More Bombings Target Pilgrims: 18 Killed in Karbala
Two car bombs struck Shiite pilgrims Monday in an Iraqi holy city, killing at least 18 people as crowds massed for religious rituals marking the end of a 40-day mourning period for the Islamic sect's most beloved saint.
The blasts in Karbala were the latest in nearly a week of attacks that have killed at least 159 people. The uptick in violence has shattered a lengthy period of calm and raised anew concerns about the readiness of Iraqi forces to take over their own security ahead of a full withdrawal by the U.S. military.
The first attack occurred about 7 a.m. in a parking lot near busloads of pilgrims on the eastern outskirts of Karbala, 55 miles (90 kilometers) south of Baghdad. Police and hospital officials said that six pilgrims were killed and 34 people wounded in that attack.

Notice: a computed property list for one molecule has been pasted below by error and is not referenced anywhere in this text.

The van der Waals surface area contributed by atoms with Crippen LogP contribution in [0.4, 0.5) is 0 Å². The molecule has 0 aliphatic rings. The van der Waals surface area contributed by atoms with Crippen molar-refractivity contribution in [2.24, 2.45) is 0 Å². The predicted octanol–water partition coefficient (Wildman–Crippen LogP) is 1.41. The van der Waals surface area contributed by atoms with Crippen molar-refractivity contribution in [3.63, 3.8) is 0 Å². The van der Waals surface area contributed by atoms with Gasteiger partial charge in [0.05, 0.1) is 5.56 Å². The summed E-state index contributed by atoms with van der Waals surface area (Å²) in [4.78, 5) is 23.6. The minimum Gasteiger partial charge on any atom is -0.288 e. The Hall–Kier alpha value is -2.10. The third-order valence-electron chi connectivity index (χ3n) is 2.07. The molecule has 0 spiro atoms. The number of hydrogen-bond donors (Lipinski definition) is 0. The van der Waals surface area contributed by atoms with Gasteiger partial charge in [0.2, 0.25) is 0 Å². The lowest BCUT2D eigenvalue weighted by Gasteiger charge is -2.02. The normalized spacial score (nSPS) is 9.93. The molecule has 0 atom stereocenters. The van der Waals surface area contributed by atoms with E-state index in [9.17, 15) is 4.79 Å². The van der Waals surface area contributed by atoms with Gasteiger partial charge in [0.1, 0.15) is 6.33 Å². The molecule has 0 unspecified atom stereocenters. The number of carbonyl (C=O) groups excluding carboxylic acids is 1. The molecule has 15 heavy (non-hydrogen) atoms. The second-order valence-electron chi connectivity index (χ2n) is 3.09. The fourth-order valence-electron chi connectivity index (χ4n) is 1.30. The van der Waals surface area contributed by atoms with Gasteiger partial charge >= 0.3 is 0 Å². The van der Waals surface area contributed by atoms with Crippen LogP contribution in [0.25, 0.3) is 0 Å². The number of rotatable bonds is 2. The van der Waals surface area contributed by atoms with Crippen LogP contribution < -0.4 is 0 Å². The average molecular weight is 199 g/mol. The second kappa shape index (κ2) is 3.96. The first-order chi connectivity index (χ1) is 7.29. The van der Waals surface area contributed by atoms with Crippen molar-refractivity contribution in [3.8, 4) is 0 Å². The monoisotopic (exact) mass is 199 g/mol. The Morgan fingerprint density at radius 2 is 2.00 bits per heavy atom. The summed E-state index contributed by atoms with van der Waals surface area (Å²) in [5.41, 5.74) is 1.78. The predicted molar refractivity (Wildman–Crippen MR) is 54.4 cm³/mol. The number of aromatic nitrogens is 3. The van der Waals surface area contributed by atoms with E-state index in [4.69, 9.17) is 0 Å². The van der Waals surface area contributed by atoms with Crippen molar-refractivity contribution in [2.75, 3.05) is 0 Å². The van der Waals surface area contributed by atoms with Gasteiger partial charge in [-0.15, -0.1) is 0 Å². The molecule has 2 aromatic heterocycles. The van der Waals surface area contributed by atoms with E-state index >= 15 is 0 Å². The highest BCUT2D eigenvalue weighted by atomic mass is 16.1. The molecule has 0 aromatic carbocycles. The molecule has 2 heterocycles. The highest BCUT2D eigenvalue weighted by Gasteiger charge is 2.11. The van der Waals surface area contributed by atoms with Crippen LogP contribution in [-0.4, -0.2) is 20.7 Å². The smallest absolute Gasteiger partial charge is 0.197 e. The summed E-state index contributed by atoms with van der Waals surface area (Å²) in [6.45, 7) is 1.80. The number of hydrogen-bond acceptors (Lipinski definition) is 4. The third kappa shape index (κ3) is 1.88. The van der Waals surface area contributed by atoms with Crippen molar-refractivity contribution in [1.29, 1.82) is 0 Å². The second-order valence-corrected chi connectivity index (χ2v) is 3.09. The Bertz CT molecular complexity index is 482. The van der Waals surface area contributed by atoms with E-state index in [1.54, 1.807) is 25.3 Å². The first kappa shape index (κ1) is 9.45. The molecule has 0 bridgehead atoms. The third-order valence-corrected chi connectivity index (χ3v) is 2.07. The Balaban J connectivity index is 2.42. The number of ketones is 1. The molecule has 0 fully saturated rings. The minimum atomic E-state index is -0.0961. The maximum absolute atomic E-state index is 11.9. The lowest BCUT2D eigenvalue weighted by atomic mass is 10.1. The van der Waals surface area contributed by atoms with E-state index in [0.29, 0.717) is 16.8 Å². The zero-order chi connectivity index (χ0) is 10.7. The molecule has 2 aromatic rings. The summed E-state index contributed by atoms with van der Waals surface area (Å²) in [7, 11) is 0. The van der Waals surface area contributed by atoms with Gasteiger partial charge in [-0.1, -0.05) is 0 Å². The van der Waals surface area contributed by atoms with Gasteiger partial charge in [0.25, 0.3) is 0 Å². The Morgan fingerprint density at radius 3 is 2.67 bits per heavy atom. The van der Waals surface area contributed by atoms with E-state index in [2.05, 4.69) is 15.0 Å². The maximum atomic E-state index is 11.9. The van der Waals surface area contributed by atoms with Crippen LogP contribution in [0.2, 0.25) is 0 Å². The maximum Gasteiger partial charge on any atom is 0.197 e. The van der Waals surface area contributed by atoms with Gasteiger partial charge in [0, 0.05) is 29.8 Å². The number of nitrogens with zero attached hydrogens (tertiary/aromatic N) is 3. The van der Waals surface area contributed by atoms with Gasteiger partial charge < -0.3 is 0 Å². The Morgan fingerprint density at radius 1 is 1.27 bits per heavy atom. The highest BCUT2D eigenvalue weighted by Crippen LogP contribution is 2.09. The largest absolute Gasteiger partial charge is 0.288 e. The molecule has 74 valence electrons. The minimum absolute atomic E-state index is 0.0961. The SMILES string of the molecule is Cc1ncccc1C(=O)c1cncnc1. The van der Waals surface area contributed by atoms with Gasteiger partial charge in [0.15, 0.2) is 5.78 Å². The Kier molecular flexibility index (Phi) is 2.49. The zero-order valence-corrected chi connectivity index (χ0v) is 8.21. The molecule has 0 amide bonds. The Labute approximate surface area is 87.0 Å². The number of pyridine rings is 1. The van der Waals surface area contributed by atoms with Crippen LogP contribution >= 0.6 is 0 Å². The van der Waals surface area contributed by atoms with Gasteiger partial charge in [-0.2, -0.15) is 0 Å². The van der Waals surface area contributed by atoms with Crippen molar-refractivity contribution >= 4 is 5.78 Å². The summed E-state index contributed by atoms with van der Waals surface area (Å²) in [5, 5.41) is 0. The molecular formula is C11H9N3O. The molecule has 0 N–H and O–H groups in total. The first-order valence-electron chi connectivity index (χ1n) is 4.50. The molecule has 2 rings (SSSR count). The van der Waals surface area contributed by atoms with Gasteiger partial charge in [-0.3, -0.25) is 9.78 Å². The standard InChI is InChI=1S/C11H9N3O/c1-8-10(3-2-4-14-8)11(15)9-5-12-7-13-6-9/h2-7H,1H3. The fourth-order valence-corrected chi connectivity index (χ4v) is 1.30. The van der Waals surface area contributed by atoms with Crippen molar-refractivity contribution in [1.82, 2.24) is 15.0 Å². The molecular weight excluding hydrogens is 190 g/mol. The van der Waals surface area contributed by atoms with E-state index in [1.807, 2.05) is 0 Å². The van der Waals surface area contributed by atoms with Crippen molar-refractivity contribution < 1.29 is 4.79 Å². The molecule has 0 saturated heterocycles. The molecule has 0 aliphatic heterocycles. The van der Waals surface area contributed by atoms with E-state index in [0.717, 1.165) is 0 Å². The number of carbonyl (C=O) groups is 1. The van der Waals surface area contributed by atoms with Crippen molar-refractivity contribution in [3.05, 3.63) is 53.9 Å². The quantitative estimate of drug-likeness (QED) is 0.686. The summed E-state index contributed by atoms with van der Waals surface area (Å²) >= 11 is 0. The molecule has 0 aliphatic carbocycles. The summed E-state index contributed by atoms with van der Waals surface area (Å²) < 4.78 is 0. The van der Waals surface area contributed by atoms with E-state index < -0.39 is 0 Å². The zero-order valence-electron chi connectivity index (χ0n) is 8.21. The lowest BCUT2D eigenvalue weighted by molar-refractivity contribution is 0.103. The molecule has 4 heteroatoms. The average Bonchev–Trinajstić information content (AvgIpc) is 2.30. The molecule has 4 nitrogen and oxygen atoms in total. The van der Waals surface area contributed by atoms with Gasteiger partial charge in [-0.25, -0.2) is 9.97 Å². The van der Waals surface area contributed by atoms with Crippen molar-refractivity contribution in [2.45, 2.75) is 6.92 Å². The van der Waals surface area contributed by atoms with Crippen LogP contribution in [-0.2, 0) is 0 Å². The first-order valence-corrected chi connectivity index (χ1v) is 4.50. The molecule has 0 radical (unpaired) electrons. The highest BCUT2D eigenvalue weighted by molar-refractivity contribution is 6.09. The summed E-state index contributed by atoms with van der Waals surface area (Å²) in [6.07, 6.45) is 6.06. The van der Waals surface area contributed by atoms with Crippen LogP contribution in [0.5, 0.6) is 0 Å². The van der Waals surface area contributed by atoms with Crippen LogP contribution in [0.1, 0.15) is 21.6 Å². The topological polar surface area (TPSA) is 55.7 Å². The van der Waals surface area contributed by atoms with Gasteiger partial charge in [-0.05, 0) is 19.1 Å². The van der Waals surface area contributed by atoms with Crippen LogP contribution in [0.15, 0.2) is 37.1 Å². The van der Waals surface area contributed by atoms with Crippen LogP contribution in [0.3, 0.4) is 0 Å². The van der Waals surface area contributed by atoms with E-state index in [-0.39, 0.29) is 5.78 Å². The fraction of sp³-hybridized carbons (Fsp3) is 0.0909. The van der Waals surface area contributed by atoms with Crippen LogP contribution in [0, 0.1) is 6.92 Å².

A second bomb was discovered nearby and dismantled before it could explode, police said.
More than four hours later, a second car bomb struck pilgrims on the southern edge of the city, killing at least 12 people, including 10 pilgrims and two soldiers, and wounding 21, the officials said.
There is a vehicle ban in Karbala for the holy period so pilgrims are dropped off at parking lots and walk in.
Monday's attacks followed a triple suicide bombing last week along two highways leading to Karbala that killed 56 and wounded at least 180 — most of them Shiite pilgrims.
Hundreds of thousands of pilgrims are gathering in Karbala for Monday's ceremonies marking the end of Arbaeen, a 40-day mourning period to observe the seventh century death of the Imam Hussein, the Prophet Muhammad's grandson.
His death in battle near Karbala sealed Islam's historic Sunni-Shiite split — the ancient divide that provided the backdrop for the sectarian bloodshed in Iraq after the 2003 U.S.-led war.
No group claimed responsibility for Monday's blast, but car bombs and suicide attacks are the trademark of al-Qaida in Iraq and other Sunni religious extremists.(AP)